Quizzes are games that bring back special motivation in people to learn. Some proof of this are successful TV shows like “Do you want to be a millionaire?” or the mobile app “Asked”, which with its version Trivia Crack already has more than 300 million downloads worldwide. It is difficult to resist the challenge of discovering our level of knowledge without feeling intimidatingly evaluated by a professor or academic institution, simply because of our pride or desire to challenge our knowledge.
The explanation of the interest of the human being for the quiz could be that they repeatedly produce the situation of 50% probability of hitting or failing, described as causing the maximum levels of dopamine discharge in our body. Dopamine is the hormone that best gives us the sensation of happiness.
Let’s review the main conclusions of the studies that have evaluated the effectiveness of multiple-choice tests in the quality of learning.
Remembering previously stored information increases the subsequent retention of this information
This is a phenomenon called “test effect”, which has even been confirmed in systematic reviews that showed that recovering learned information is more beneficial than simply restudying the target material through reading. Recall previously learned knowledge creates additional recovery paths (Carpenter, 2009, Roediger & Butler, 2011), increasing the probability and agility that the memorized concept will recover successfully again in future opportunities.
Butler (1) quantified that learning with multiple-choice test results at least 65% more effective than studying in a traditional way. When the test incorporates feedback after the answers, the effectiveness of learning is 123% greater than studying without multi-response tests.The effect of knowing the correct answer immediately after selecting one of them achieved a 35% increase in the test without any correction.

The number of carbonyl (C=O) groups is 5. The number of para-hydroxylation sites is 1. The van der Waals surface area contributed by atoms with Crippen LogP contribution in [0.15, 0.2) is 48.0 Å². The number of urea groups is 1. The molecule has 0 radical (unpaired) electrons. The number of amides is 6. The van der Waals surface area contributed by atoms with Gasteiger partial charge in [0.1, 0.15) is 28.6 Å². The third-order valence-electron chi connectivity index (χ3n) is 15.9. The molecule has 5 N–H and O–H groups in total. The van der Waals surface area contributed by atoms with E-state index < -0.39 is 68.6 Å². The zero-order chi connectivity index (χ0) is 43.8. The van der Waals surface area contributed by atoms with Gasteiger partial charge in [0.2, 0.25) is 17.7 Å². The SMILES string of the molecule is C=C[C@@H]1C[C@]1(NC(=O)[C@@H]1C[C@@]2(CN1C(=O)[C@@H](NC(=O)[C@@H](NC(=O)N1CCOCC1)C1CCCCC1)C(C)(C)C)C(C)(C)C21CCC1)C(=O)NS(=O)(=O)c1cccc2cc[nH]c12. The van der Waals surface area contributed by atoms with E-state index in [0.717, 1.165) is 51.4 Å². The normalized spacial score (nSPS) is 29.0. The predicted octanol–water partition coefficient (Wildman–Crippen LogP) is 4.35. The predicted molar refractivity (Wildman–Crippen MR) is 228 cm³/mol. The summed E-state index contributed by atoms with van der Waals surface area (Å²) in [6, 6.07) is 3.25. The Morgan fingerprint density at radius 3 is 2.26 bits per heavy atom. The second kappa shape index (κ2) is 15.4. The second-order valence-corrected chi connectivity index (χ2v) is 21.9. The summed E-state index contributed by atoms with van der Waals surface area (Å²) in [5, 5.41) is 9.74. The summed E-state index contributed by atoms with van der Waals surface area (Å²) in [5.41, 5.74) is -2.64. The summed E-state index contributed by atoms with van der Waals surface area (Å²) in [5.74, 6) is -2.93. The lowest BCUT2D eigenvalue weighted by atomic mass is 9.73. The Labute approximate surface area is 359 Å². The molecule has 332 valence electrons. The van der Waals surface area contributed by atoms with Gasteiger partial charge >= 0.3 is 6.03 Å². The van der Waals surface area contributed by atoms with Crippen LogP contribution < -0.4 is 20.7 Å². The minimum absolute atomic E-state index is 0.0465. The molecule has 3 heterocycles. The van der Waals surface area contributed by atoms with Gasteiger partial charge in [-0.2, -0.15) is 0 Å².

It was even greater (41%) when the correction was deferred, once the series of questions was completed, it already adds the impact of a new active reflection exercise on why it was answered in that way moments before. There wasn’t any influence, however, when obtaining the correction after selecting a single answer or after discarding options until finding the correct answer.
The nature of the corrections (feedback) influences learning
It has been proven that you learn more by receiving an explanation of why the correct answer option is one and not the other, than when you simply receive the indication of the correct option (2). Other researchers (3) studied the number of response options that is most effective. The conclusion is that the more the better, but at least it is convenient that there are 4 options, since with only 2 options (ex: true / false) there is no increase in retention. Test questions must not be too easy and the correct answer shouldn’t be very evident. Since the more effort it takes to recover a memory, the more it is necessary to re-memorize the information stored (Pyc and Rawson, 2009) and this difficulty of remembering benefits long-term retention (McDaniel et al., 2007).
But tests are not only useful to diagnose and improve the degree of reminder of what has already been learned. Even when the test is prior to imparting the training, they improve the retention of new concepts that are explained later (Richland et al., 2009). Several trainers begin their training with an initial test of their audience level. It has been verified that even when they completely ignore the subject and do not guess even 5%, that initial test boost the attention to the teacher’s explanation to retain more what it was answered incorrectly in the preliminary test.
Tests should be used as powerful learning tools
The gamification of the quizzes in interactive video game type quiz can make this tool viable and give it a motivational context. This generates an activity as effective as attractive. A video game allows the incorporation of batteries of hundreds of questions without tiring the student. Pupils will respond to his rhythm in different sessions, making possible a thorough screening of the syllabus. In this way, they can identify training gaps to work more in depth individually or collectively.
(2) Marsh et al.: “Using verification feedback to correct errors made on a multiple-choice test”, Memory. 2012;20(6):645-53